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Sarah ‘Sin’ Blackwood: Last Gasp

The Creepshow’s pint-sized chanteuse opens up about being a woman in the music industry and doing other bands’ laundry.

With all the touring you do with both the band and your solo project, how did The Creepshow get it together to write and record They All Fall Down?

Well, it was actually pretty stressful because during the time we had to write They All Fall Down I was touring with my solo record, my new one, so it was pretty stressful. We were basically writing stuff and sending it back and forth through email. We had five or six days in the jam space before going into the studio when I got back, so we basically took every second of every day to finish everything.

Why was it so important for The Creepshow to move away from the psychobilly/horror punk genre on this album?

Well, I mean, because we’re artists, right, we are musicians and everybody changes. Everybody has to change and develop and do different things otherwise you just kinda get bored of what you are doing. I think it was actually kind of secluding us to certain genres that we love, but at the same time people weren’t giving us the opportunity to do other things. We would want to play with certain bands, but they were like, “You can’t cause you are like a psychobilly band and it doesn’t work, you know?” So we were just like, “We don’t have to be a psychobilly band,” and we aren’t really a psychobilly band, to me it’s more punk rock than anything.

On the album cover of They All Fall Down you are knocking a guy out, is there anything behind that?

No, as far as feminism or gender or anything like that, the artwork has nothing to do with me being like, “In your face, dudes,” or anything, you know. We spent the last four to five years building this thing and during that time there’s been a lot of people that have tried to knock us down, and we’ve also seen a lot of people just give up on their dreams, and that’s kind of what this record is. It’s an in your face to the people who don’t follow their dreams. That’s the idea behind the record; it’s punching doubt in the face.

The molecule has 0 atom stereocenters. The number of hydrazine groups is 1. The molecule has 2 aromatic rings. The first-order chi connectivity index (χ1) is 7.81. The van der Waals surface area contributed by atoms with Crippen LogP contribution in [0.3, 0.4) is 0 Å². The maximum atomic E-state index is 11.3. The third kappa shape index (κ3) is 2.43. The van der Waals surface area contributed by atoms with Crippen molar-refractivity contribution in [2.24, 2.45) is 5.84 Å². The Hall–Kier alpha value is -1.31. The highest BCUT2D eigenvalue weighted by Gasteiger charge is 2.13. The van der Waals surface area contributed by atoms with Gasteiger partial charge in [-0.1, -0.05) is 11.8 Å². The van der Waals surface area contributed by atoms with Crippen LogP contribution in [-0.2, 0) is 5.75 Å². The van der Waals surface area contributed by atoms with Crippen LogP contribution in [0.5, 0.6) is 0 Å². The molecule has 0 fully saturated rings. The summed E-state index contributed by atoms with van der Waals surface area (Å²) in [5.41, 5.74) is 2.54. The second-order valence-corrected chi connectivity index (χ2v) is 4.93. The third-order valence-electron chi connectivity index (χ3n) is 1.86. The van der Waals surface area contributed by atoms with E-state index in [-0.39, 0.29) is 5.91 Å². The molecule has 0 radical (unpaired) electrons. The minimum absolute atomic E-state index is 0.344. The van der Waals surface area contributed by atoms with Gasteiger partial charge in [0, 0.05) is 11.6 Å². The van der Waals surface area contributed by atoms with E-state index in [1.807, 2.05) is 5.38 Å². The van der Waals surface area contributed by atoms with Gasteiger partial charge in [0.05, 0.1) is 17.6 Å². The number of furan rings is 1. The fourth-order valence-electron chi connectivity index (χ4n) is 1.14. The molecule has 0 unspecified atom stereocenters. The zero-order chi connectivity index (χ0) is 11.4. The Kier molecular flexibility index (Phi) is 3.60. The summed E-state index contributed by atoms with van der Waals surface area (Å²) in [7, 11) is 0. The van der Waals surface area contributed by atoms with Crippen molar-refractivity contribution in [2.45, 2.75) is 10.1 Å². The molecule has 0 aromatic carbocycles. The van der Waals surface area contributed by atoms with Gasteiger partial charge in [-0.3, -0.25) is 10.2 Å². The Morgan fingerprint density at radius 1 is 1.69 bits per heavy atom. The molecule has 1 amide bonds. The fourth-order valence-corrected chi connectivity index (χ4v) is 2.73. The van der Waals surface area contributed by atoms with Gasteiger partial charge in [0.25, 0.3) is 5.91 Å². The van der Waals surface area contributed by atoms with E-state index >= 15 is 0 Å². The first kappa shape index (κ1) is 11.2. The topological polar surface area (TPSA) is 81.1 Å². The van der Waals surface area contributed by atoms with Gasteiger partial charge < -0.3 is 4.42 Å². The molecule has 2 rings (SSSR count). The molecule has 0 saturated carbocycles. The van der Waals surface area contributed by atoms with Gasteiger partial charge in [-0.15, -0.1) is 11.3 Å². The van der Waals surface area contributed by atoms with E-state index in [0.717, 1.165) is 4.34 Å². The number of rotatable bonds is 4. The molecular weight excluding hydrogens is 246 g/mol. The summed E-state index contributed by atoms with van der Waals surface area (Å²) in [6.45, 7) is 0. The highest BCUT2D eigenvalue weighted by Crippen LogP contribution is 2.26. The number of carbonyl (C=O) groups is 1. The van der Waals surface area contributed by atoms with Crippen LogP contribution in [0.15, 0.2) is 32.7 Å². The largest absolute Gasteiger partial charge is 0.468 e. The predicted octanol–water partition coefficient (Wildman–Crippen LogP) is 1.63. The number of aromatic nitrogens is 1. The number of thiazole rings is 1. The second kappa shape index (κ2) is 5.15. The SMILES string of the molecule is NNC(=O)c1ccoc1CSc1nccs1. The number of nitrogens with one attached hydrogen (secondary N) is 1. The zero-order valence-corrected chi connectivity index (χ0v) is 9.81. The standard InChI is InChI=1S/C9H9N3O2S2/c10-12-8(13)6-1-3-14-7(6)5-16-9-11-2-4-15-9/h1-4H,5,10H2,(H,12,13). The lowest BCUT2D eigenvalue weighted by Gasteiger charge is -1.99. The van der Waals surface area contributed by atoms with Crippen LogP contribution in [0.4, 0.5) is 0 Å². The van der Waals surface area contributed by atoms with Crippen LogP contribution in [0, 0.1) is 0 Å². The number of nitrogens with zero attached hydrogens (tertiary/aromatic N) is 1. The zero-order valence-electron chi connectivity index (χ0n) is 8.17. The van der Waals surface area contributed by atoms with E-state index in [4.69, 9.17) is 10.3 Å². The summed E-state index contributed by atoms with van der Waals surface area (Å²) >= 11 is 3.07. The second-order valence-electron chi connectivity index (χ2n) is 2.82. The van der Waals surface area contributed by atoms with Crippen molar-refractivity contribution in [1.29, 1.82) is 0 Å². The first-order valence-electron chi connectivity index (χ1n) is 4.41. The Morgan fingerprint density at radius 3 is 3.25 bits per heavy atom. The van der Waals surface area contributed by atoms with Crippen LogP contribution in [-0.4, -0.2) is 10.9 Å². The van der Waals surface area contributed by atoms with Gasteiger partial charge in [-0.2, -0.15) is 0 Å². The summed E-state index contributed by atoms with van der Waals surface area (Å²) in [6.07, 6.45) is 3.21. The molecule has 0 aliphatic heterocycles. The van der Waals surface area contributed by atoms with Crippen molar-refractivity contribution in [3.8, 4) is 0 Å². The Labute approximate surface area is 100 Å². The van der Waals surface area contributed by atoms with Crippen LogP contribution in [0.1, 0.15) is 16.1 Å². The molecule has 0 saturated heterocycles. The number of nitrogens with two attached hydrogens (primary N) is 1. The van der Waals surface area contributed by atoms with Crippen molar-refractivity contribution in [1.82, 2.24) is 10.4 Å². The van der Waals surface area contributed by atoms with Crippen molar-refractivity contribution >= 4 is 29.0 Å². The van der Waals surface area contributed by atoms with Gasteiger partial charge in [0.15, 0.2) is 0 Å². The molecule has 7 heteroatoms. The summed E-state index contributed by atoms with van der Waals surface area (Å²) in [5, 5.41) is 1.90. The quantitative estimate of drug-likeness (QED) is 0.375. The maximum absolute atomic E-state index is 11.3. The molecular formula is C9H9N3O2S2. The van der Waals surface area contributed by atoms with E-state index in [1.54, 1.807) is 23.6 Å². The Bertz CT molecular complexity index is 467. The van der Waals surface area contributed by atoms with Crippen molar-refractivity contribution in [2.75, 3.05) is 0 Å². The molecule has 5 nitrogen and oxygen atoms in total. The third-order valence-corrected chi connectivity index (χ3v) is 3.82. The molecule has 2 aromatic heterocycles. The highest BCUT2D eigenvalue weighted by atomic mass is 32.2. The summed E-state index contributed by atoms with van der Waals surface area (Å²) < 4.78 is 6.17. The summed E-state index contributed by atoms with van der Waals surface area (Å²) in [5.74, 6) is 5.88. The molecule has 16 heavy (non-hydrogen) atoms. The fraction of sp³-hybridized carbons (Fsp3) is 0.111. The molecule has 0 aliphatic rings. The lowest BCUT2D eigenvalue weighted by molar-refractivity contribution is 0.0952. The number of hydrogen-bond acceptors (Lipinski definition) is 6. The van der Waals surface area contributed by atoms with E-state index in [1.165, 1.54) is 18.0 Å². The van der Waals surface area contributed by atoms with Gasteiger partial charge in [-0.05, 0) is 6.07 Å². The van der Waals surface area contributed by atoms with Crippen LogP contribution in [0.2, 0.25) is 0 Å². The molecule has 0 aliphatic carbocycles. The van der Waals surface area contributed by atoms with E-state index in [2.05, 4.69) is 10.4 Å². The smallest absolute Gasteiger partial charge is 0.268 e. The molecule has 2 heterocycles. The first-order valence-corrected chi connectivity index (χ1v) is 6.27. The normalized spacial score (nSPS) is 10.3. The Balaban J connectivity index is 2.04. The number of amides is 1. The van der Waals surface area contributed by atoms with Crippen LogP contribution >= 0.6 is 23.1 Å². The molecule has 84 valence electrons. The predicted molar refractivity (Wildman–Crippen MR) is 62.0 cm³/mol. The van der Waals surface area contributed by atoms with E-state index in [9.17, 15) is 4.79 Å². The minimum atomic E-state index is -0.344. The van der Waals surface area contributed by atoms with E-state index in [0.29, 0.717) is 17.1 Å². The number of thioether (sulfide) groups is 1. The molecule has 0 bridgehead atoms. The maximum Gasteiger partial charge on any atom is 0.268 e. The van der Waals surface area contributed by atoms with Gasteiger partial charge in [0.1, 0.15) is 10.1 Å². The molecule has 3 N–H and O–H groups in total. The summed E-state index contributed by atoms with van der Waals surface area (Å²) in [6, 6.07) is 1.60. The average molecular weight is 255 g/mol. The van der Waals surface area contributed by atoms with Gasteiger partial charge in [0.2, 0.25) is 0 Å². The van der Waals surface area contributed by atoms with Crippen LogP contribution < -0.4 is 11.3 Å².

In general, women have a tougher time in the workplace; do you find it harder to be respected within the music industry because of your gender?

I’ve been getting this question a lot lately, and to be 100 per cent honest I really don’t have a hard time with it. Every once in a while something will come up, “Hey Sarah, there’s a magazine that needs to do a photo shoot and can you do it in your underwear?” which is not something the average dude would be asked, but of course I’d be like, “No, that’s stupid. Why would I do that?” But I’ve been getting questioned a lot about females in music and the female side of it and to be totally honest, I really just feel like a regular human being, and I get the respect I feel like I deserve as a human and not a female or a male.

Do you find yourself taking on a “mum” type role while on tour?

Absolutely [laughs]! I’ve been on tour with other bands where they’ve been like, “OK mom” and they’ll totally do that kind of, “It’s OK, Sarah will take care of it.” The van is so dirty I’m going to clean it; I’m going to clean your van and do your laundry. It’s so gross [laughs]. I mean naturally we are women, right, we are tidier, we are more mother like. Our van is pretty immaculate compared to other bands’ vans that I’ve been in. I put the guys in their place. We have rules in the van like no show clothes are allowed in our van. We have a clothesline in our trailer and that’s where they get to put their show shirts. I’m very bossy when it comes to the van [laughs].

They All Fall Down is out now on Hellcat/Epitaph.

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